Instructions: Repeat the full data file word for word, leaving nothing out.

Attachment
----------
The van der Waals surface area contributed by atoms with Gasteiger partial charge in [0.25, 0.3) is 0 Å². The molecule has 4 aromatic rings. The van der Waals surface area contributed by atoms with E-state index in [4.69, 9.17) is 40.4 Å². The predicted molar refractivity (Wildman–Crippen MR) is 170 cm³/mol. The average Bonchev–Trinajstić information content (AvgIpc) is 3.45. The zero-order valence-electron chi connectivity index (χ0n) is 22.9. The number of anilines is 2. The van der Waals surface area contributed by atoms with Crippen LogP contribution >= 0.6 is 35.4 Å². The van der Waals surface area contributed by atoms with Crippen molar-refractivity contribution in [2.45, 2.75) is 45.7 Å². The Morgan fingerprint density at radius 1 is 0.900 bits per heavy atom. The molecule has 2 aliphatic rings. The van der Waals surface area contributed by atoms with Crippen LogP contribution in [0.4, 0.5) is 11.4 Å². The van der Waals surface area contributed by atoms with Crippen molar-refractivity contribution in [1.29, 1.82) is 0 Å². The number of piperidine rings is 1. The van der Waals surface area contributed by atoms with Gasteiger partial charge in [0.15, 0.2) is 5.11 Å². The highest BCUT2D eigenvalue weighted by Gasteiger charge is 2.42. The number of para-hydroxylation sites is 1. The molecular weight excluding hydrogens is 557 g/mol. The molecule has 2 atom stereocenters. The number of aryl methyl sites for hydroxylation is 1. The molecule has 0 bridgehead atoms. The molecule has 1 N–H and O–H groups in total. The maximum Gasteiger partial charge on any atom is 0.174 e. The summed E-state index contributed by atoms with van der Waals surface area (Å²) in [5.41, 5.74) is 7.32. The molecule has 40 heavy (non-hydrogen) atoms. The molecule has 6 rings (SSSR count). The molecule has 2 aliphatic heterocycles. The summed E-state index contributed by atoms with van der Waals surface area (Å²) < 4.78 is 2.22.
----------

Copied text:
The van der Waals surface area contributed by atoms with Gasteiger partial charge in [0.25, 0.3) is 0 Å². The molecule has 4 aromatic rings. The van der Waals surface area contributed by atoms with E-state index in [4.69, 9.17) is 40.4 Å². The predicted molar refractivity (Wildman–Crippen MR) is 170 cm³/mol. The average Bonchev–Trinajstić information content (AvgIpc) is 3.45. The zero-order valence-electron chi connectivity index (χ0n) is 22.9. The number of anilines is 2. The van der Waals surface area contributed by atoms with Crippen LogP contribution >= 0.6 is 35.4 Å². The van der Waals surface area contributed by atoms with Crippen molar-refractivity contribution in [2.45, 2.75) is 45.7 Å². The Morgan fingerprint density at radius 1 is 0.900 bits per heavy atom. The molecule has 2 aliphatic rings. The van der Waals surface area contributed by atoms with Crippen LogP contribution in [0.4, 0.5) is 11.4 Å². The van der Waals surface area contributed by atoms with Crippen molar-refractivity contribution in [1.29, 1.82) is 0 Å². The number of piperidine rings is 1. The van der Waals surface area contributed by atoms with Gasteiger partial charge in [0.15, 0.2) is 5.11 Å². The highest BCUT2D eigenvalue weighted by Gasteiger charge is 2.42. The number of para-hydroxylation sites is 1. The molecular weight excluding hydrogens is 557 g/mol. The molecule has 2 atom stereocenters. The number of aryl methyl sites for hydroxylation is 1. The molecule has 0 bridgehead atoms. The molecule has 1 N–H and O–H groups in total. The maximum Gasteiger partial charge on any atom is 0.174 e. The summed E-state index contributed by atoms with van der Waals surface area (Å²) in [5.41, 5.74) is 7.32. The molecule has 40 heavy (non-hydrogen) atoms. The molecule has 6 rings (SSSR count). The molecule has 2 aliphatic heterocycles. The summed E-state index contributed by atoms with van der Waals surface area (Å²) < 4.78 is 2.22.